It’s forbidden to die in Longyearbyen,
Norway. The town’s only cemetery
closed over 70 years ago because it’s
so cold that bodies previously buried
there have never decomposed, and
some still carry traces of an influenza
virus that caused an epidemic in 1917. SourceSource 2Source 3
To protect oneself’s best interests and mental health, it’s best to cut off negative relationships. The memories perhaps were great, you’ll always be grateful for what it was at the time, but like failed relationships, it’s time to move on. You don’t have to be friends with everyone forever. You need to set clear and firm boundaries that people around you should not cross to protect your best interests and mental health.
When your eyes move, your eardrums
do, too. Nobody knows exactly why,
but it does indicate that the information
we take in through sight and sound
has a much closer relationship
than previously thought. SourceSource 2
Women of all ages are more likely to
survive in times of crisis. A study of
the last 250 years shows that women
have longer life spans during famine
or disease epidemics, and female
survival rates are especially higher
during infancy. SourceSource 2
Angela Lautner knew her thirst was unusual, even for someone directing airplanes, outside in the Memphis summer heat.
“We had coolers of Gatorade and water for people to always have access to,” Lautner remembers of her job as a ground services agent. “But the amount of thirst that I felt was just incredible.”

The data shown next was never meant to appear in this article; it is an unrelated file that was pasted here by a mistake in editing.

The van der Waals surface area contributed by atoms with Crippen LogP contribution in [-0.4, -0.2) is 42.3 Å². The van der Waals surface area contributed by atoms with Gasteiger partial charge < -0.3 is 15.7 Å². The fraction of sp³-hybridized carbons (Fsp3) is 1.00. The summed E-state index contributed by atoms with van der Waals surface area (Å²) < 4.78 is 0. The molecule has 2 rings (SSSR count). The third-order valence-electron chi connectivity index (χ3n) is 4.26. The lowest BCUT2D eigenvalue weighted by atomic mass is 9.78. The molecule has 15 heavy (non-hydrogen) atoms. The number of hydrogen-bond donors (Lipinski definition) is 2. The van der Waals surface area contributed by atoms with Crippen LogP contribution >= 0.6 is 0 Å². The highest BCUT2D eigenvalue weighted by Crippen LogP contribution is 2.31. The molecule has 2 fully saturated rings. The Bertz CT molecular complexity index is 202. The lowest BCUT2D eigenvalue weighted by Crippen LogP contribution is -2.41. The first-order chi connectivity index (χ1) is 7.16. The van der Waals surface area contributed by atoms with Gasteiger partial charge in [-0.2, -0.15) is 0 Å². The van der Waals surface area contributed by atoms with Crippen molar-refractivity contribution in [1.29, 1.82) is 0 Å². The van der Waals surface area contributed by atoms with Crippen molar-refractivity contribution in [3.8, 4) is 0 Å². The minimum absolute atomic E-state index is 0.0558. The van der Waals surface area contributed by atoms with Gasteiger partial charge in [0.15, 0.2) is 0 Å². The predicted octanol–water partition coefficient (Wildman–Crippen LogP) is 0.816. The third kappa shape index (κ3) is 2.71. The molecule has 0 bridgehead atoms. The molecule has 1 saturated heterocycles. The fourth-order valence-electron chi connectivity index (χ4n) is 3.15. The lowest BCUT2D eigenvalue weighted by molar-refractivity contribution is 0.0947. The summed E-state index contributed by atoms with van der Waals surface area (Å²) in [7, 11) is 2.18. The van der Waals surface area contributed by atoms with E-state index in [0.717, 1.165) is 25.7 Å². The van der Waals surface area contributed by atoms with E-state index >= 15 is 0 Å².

She had no appetite and she lost an unusual amount of weight. Then after a trip to the emergency room, Lautner, who was 22, was diagnosed with Type 1 diabetes. The diagnosis was life changing.
To start, it meant that for the rest of her life she would require insulin injections every day to keep her alive. Unlike Type 2 diabetes, which can sometimes be controlled by diet, people with Type 1 diabetes need daily insulin injections to regulate their blood sugar.
After 18 years living with diabetes, Lautner now says the hardest thing about the diagnosis is accessing insulin — the expensive drug she needs to keep her alive. She’s had to borrow money from her parents to pay for insurance; she’s spent hours on the phone with drug companies; she’s switched brands of insulin to save costs; and she even moved to a new state, Kentucky, with a more generous Medicaid plan.
Last year, Lautner noticed other people with Type 1 diabetes tweeting similar stories under the hashtag #Insulin4All. She read the stories of Shane Patrick Boyleand Alec Raeshawn Smith, two men who died because they could not afford their insulin. It was an epiphany.
Since then, Lautner has joined a group of consumer activists, people who need insulin to live and are angry about the sky-high prices. They are putting pressure on the three main companies that make insulin: Sanofi of France, Novo Nordisk of Denmark, and Eli Lilly and Co. in the U.S.
Crust: 1.5 cups flour, 5 Tbsp sugar, ½ tsp salt, 12 Tbsp melted butter. Press into pan and bake at 350° for 30 min.
Filling: 5 pears thinly sliced, melted fig jam, and cinnamon, nutmeg, ginger blend. Brush top of crust with jam and sprinkle with spice. Lay pears in circular pattern in 1 layer. Brush fig jam on first layer and sprinkle with spice. Continue layering pears, jam, and spice until finished (mine was 3 layers). Bake additional 30 min. Let cool completely 1 hour before serving.